Recent ransomware attacks may cause anxiety about protecting practice information, but there are tools and tips to keep you safe.
As I write this article, the most popular tech-focused news story concerns the thousands of businesses that were hit with ransomware due to vulnerability in a software used by many IT companies. I have received numerous emails and calls from my clients about the Kaseya ransomware breach, which is estimated to have affected at least 40,000 computers. Here is a small FAQ designed to assist dental offices in understanding how this breach may affect them.
What is Kaseya VSA?
Many IT providers have moved to what’s called a managed services provider (MSP) model. One of the main components of these services is remote monitoring and management (RMM). We use this software to provide security patches for software, as required by the Health Insurance Portability and Accountability Act (HIPAA), and also to remotely connect to our clients’ computers to provide ongoing support. If you are a client of mine and have our Netwatch service, then you know what this is. Fortunately, we do not use the Kaseya system, which is one of the largest RMM vendors.
Why did the attackers target IT companies?
Most of you have probably heard of the 400 dental offices hit with ransomware in 2019. This is exactly what happened here: The attackers gained access to the IT company’s portal and can now push out ransomware to hundreds or thousands of computers simultaneously.
Was my IT provider affected?
Possibly. If they use Kaseya, and they use the version that Kaseya hosts in their offices, then yes, they may have been hit. You should speak with your IT company immediately if you suspect the use of Kaseya to manage systems remotely.
Was my IT provider at fault?
No. Regarding the 400 dental offices back in 2019, the answer was yes, as it was shown the provider had not activated proper security protocols such as 2-factor authentication. This is when, after entering your username and password on a website, you are sent a second code, either by text or email, that must be entered to gain access to the portal. You should make absolutely sure that your IT provider is using 2-factor authentication, no matter which software system they use. However, in this specific case, it was due to a vulnerability in the software code, and neither Kaseya nor the IT companies were likely aware of it before the attack.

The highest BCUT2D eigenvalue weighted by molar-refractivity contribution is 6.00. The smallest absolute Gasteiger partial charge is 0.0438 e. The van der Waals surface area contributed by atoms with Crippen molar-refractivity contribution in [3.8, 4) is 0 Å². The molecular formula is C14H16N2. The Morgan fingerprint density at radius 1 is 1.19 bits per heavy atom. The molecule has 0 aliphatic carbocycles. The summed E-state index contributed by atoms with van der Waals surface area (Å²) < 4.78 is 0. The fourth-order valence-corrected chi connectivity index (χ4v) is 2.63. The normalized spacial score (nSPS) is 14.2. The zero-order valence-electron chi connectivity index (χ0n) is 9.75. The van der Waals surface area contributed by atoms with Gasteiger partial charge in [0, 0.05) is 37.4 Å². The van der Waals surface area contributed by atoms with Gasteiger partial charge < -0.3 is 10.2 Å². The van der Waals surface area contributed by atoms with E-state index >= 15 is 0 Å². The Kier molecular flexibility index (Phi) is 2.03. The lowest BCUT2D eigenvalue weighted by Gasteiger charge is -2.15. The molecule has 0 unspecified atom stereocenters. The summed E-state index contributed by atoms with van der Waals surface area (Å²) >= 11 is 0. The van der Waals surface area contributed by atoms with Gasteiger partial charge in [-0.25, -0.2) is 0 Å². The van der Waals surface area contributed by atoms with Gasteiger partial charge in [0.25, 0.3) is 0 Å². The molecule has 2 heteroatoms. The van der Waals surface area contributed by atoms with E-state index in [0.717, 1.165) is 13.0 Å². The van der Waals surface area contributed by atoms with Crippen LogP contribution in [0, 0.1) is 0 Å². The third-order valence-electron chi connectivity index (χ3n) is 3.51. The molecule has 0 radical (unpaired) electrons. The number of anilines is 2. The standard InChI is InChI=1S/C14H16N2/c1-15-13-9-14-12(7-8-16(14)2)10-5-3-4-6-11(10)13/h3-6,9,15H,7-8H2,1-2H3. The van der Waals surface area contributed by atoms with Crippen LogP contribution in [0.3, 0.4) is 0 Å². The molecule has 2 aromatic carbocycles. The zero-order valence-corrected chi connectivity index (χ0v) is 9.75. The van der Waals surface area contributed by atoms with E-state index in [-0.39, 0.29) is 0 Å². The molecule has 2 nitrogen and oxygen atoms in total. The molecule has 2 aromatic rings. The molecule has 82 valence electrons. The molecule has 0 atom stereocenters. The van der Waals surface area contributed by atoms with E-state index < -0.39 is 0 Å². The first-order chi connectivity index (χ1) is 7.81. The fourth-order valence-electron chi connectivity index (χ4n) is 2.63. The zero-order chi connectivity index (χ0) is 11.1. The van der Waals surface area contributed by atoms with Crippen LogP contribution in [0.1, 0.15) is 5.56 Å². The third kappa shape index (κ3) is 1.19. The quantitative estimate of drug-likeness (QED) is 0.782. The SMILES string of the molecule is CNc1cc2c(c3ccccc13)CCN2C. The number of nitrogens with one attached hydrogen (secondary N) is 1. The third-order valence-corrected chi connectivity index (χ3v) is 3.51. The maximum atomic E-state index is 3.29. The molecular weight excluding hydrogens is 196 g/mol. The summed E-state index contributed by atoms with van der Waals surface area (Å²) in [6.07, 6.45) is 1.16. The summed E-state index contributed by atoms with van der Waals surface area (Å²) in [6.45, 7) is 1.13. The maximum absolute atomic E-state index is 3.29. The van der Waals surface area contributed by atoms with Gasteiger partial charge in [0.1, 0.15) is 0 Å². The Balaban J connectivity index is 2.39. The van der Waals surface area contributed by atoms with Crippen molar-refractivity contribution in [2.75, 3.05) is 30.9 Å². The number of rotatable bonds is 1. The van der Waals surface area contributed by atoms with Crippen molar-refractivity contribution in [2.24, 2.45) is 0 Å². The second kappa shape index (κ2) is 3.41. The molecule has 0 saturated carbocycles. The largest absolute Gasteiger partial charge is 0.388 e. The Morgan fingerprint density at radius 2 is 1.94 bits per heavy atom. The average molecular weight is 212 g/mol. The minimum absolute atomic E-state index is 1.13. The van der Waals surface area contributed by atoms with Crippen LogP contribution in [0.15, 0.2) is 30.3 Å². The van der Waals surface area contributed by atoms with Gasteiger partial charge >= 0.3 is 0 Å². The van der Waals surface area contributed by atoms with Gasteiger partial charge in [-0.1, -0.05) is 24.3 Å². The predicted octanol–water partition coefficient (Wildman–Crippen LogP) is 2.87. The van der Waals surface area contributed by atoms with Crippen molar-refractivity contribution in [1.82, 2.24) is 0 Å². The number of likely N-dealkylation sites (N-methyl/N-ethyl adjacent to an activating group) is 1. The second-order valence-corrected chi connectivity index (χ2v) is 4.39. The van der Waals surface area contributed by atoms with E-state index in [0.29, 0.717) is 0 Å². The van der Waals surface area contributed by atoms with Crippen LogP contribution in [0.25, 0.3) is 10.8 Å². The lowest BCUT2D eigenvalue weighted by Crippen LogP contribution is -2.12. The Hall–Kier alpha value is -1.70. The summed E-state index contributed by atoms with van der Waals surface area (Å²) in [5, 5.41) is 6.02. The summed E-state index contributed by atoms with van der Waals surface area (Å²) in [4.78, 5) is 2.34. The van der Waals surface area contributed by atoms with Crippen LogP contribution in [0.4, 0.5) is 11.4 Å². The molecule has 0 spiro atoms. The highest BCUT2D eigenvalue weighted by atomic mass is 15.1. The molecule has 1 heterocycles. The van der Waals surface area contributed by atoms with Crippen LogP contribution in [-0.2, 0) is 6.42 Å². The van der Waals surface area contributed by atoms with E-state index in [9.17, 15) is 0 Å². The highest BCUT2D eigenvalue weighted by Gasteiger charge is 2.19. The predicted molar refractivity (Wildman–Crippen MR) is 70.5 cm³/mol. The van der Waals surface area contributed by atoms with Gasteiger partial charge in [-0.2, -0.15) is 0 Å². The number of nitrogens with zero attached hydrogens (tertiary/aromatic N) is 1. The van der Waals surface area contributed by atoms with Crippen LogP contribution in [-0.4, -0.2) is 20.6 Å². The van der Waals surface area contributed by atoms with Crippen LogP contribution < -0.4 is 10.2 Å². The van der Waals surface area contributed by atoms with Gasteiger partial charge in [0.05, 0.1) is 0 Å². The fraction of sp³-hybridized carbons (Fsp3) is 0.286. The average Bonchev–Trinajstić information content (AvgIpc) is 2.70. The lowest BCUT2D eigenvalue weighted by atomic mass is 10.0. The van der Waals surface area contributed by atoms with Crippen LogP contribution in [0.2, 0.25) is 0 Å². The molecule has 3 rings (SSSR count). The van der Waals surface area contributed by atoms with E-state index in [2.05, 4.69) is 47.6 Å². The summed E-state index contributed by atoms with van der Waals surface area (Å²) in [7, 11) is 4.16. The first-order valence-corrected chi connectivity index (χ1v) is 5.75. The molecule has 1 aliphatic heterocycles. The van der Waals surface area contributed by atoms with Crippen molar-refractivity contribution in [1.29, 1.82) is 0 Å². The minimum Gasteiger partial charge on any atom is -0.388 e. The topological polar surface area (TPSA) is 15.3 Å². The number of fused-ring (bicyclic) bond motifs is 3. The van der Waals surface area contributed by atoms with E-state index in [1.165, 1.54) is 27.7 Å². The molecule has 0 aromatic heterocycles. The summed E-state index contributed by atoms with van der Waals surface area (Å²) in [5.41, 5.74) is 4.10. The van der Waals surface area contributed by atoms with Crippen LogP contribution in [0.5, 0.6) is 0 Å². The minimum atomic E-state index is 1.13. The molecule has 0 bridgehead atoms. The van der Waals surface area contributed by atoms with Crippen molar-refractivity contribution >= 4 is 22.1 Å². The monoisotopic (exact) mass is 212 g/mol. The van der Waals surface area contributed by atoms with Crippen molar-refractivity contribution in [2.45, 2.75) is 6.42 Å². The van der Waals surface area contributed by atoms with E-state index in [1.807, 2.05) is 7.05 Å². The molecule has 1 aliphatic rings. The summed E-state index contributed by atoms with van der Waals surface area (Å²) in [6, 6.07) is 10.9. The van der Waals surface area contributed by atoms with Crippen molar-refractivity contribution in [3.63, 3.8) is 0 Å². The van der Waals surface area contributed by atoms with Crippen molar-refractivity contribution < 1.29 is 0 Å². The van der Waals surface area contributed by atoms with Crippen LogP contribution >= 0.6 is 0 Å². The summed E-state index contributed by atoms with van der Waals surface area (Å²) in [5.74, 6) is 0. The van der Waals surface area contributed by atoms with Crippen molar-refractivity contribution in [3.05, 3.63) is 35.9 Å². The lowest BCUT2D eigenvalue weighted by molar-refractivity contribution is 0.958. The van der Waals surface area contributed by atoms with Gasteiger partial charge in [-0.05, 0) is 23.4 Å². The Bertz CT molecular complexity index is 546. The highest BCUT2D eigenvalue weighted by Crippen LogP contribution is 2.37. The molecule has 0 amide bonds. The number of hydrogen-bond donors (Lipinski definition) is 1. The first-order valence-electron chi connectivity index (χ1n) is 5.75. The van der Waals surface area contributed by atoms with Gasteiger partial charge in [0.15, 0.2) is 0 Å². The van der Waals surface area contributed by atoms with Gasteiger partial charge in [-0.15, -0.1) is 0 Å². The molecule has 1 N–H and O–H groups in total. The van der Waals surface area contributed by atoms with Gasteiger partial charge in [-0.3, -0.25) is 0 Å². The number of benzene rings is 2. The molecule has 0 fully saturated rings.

So how can I protect myself?
Previously, I highly recommended 3 steps to offices to prevent a ransomware attack and have added a fourth. The first 3 are the following:
Invest in a business-class firewall such as Sophos or SonicWall. The firewall built into your modem or router isn’t all that great.
Install ransomware-specific software. I like Intercept X, but HitmanPro is also good. Have an IT company set it up for you.
Patch all your software and keep it up-to-date.
What’s this fourth step, and why do you recommend it?
We recently emailed our clients about the need to use software that does application whitelisting and ring-fencing. Basically, even if some ransomware does make it through your defenses, if you prevent unapproved programs (like a virus) from even running, your data will be safe. This is called ThreatBlock.
Where can I get more information?
Visit my website—thedigitaldentist.com—and fill out the free consultation form. Or simply email me at firstname.lastname@example.org.